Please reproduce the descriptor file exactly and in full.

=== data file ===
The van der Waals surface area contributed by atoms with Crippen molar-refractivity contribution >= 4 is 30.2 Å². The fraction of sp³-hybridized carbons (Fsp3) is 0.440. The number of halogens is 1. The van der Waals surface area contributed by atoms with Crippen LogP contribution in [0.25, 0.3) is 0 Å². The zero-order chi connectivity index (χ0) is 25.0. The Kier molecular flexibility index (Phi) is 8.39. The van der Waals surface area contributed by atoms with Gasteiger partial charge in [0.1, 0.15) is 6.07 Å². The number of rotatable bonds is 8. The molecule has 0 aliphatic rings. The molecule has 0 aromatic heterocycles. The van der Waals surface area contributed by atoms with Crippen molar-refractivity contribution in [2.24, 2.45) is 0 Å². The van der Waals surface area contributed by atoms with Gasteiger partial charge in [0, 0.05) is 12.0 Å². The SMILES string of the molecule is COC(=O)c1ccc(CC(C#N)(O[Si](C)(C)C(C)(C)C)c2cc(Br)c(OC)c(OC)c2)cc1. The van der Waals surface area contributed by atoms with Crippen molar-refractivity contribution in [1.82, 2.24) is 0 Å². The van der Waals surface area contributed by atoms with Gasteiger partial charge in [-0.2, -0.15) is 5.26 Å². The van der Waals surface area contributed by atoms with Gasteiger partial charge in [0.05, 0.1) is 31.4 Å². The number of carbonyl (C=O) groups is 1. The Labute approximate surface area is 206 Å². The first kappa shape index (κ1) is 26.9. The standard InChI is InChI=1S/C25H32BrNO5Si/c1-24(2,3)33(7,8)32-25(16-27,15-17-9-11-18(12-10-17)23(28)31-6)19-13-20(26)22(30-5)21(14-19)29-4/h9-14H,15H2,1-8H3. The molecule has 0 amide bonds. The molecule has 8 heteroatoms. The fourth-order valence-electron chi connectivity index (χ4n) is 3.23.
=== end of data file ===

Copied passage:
The van der Waals surface area contributed by atoms with Crippen molar-refractivity contribution >= 4 is 30.2 Å². The fraction of sp³-hybridized carbons (Fsp3) is 0.440. The number of halogens is 1. The van der Waals surface area contributed by atoms with Crippen LogP contribution in [0.25, 0.3) is 0 Å². The zero-order chi connectivity index (χ0) is 25.0. The Kier molecular flexibility index (Phi) is 8.39. The van der Waals surface area contributed by atoms with Gasteiger partial charge in [0.1, 0.15) is 6.07 Å². The number of rotatable bonds is 8. The molecule has 0 aliphatic rings. The molecule has 0 aromatic heterocycles. The van der Waals surface area contributed by atoms with Crippen molar-refractivity contribution in [2.24, 2.45) is 0 Å². The van der Waals surface area contributed by atoms with Gasteiger partial charge in [0, 0.05) is 12.0 Å². The SMILES string of the molecule is COC(=O)c1ccc(CC(C#N)(O[Si](C)(C)C(C)(C)C)c2cc(Br)c(OC)c(OC)c2)cc1. The van der Waals surface area contributed by atoms with Crippen molar-refractivity contribution in [1.82, 2.24) is 0 Å². The van der Waals surface area contributed by atoms with Gasteiger partial charge in [-0.2, -0.15) is 5.26 Å². The van der Waals surface area contributed by atoms with Gasteiger partial charge in [0.05, 0.1) is 31.4 Å². The number of carbonyl (C=O) groups is 1. The Labute approximate surface area is 206 Å². The first kappa shape index (κ1) is 26.9. The standard InChI is InChI=1S/C25H32BrNO5Si/c1-24(2,3)33(7,8)32-25(16-27,15-17-9-11-18(12-10-17)23(28)31-6)19-13-20(26)22(30-5)21(14-19)29-4/h9-14H,15H2,1-8H3. The molecule has 0 amide bonds. The molecule has 8 heteroatoms. The fourth-order valence-electron chi connectivity index (χ4n) is 3.23.